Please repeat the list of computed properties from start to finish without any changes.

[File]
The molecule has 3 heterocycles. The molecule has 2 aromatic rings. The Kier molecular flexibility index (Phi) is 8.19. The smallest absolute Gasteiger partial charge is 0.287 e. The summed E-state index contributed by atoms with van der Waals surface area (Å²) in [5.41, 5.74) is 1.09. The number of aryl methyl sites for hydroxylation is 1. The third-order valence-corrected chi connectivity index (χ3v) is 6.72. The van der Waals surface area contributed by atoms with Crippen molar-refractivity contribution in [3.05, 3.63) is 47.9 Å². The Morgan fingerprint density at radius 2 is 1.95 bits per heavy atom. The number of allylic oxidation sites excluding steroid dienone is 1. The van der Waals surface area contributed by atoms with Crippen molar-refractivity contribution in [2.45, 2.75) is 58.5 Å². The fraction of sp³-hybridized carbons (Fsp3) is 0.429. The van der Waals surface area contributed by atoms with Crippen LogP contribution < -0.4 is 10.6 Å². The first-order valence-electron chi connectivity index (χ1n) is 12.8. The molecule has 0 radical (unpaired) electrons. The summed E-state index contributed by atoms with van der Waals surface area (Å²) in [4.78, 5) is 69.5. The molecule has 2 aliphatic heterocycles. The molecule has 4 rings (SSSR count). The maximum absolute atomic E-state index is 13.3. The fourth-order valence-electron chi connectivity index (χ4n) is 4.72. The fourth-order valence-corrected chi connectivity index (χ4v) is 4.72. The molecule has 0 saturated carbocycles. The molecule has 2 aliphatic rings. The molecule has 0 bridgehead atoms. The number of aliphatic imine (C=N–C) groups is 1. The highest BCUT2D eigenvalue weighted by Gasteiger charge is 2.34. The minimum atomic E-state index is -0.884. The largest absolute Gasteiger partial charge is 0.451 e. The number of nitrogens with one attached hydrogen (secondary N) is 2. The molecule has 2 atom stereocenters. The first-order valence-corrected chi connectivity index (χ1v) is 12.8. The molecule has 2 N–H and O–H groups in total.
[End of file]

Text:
The molecule has 3 heterocycles. The molecule has 2 aromatic rings. The Kier molecular flexibility index (Phi) is 8.19. The smallest absolute Gasteiger partial charge is 0.287 e. The summed E-state index contributed by atoms with van der Waals surface area (Å²) in [5.41, 5.74) is 1.09. The number of aryl methyl sites for hydroxylation is 1. The third-order valence-corrected chi connectivity index (χ3v) is 6.72. The van der Waals surface area contributed by atoms with Crippen molar-refractivity contribution in [3.05, 3.63) is 47.9 Å². The Morgan fingerprint density at radius 2 is 1.95 bits per heavy atom. The number of allylic oxidation sites excluding steroid dienone is 1. The van der Waals surface area contributed by atoms with Crippen molar-refractivity contribution in [2.45, 2.75) is 58.5 Å². The fraction of sp³-hybridized carbons (Fsp3) is 0.429. The van der Waals surface area contributed by atoms with Crippen LogP contribution < -0.4 is 10.6 Å². The first-order valence-electron chi connectivity index (χ1n) is 12.8. The molecule has 0 radical (unpaired) electrons. The summed E-state index contributed by atoms with van der Waals surface area (Å²) in [4.78, 5) is 69.5. The molecule has 2 aliphatic heterocycles. The molecule has 4 rings (SSSR count). The maximum absolute atomic E-state index is 13.3. The fourth-order valence-electron chi connectivity index (χ4n) is 4.72. The fourth-order valence-corrected chi connectivity index (χ4v) is 4.72. The molecule has 0 saturated carbocycles. The molecule has 2 aliphatic rings. The molecule has 0 bridgehead atoms. The number of aliphatic imine (C=N–C) groups is 1. The highest BCUT2D eigenvalue weighted by Gasteiger charge is 2.34. The minimum atomic E-state index is -0.884. The largest absolute Gasteiger partial charge is 0.451 e. The number of nitrogens with one attached hydrogen (secondary N) is 2. The molecule has 2 atom stereocenters. The first-order valence-corrected chi connectivity index (χ1v) is 12.8. The molecule has 2 N–H and O–H groups in total.